Advocacy group wants to expand Texas abortion law
The anti-abortion advocacy group Texas Right to Life will lobby for new legislation that would expand aspects of 2021's Heartbeat Act, which incentivizes individuals to sue anyone who assists in an abortion, a spokesperson for the organization tells Axios.
Why it matters: The proposed bill would allow anyone to file a civil lawsuit against someone allegedly violating the state's abortion laws, no matter the age of the fetus.
- It would include an option to sue out-of-state organizations that mail abortion-inducing drugs directly to Texas patients.
The big picture: Texas has been a leader in anti-abortion legislation, passing the uniquely structured Heartbeat Act — which doesn't have exceptions for rape and incest — and a trigger law that makes performing an abortion a felony punishable by fines up to $100,000 and life in prison.
- The Heartbeat Act has been mimicked in other states, including Florida and Ohio.
- California recently passed a gun control bill modeled on the Texas law.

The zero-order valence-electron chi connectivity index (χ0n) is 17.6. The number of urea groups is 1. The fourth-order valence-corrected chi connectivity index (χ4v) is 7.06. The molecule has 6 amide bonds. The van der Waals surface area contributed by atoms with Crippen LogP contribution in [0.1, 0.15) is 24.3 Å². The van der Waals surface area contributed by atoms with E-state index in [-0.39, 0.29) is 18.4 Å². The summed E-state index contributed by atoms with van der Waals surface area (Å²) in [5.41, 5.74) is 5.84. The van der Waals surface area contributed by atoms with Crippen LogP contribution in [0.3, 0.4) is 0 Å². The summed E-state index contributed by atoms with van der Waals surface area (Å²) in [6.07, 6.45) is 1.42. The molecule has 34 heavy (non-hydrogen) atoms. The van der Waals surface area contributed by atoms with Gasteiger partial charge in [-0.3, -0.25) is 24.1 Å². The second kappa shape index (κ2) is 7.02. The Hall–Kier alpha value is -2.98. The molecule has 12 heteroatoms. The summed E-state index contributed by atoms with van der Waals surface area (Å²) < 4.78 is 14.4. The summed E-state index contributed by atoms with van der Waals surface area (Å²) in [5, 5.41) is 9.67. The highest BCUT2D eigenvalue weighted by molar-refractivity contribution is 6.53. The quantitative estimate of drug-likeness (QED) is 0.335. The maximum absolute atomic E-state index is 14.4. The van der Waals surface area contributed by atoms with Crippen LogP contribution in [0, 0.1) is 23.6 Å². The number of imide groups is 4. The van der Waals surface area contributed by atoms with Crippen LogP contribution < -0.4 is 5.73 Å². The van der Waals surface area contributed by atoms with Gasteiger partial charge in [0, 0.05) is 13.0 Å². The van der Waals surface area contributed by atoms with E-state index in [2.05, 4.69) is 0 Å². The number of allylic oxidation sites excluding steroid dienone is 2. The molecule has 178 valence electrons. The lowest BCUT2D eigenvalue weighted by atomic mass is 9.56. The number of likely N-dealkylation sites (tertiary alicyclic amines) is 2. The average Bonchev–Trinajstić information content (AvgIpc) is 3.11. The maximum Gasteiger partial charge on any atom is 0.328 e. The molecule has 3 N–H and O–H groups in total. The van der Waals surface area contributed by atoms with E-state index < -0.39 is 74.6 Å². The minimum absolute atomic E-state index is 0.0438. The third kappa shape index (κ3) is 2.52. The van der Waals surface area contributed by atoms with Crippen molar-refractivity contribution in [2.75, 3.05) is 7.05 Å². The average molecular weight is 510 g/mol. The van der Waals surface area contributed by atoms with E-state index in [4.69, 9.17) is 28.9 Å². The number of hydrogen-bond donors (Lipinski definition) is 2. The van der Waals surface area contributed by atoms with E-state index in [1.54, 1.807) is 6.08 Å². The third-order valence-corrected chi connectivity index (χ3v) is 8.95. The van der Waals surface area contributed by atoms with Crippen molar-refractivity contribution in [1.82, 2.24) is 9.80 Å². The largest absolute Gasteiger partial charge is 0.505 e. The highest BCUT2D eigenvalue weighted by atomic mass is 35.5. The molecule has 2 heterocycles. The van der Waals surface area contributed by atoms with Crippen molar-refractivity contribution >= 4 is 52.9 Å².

Of note: A majority of Texas voters — 54% — oppose a total ban on abortions, per polling earlier this year from the Texas Politics Project at UT.
Details: The proposed legislation doesn't have a name yet, but Texas Right to Life has been calling it "Hold Abortionists Accountable."
Flashback: Texas' law allowing people to sue was the subject of copious litigation in multiple jurisdictions — there's an entire Wikipedia page dedicated to it — but the bill was ultimately allowed to stand.
- Texas Right to Life organized a whistleblower reporting system allowing people to anonymously report anyone violating the law.
What they're saying: "We're still in the stage of having conversations with legislators, but there is an interest in making sure the abortion industry is held accountable and assessing different legislative strategies for accomplishing that goal," Kimberlyn Schwartz, Texas Right to Life's media director, tells Axios.
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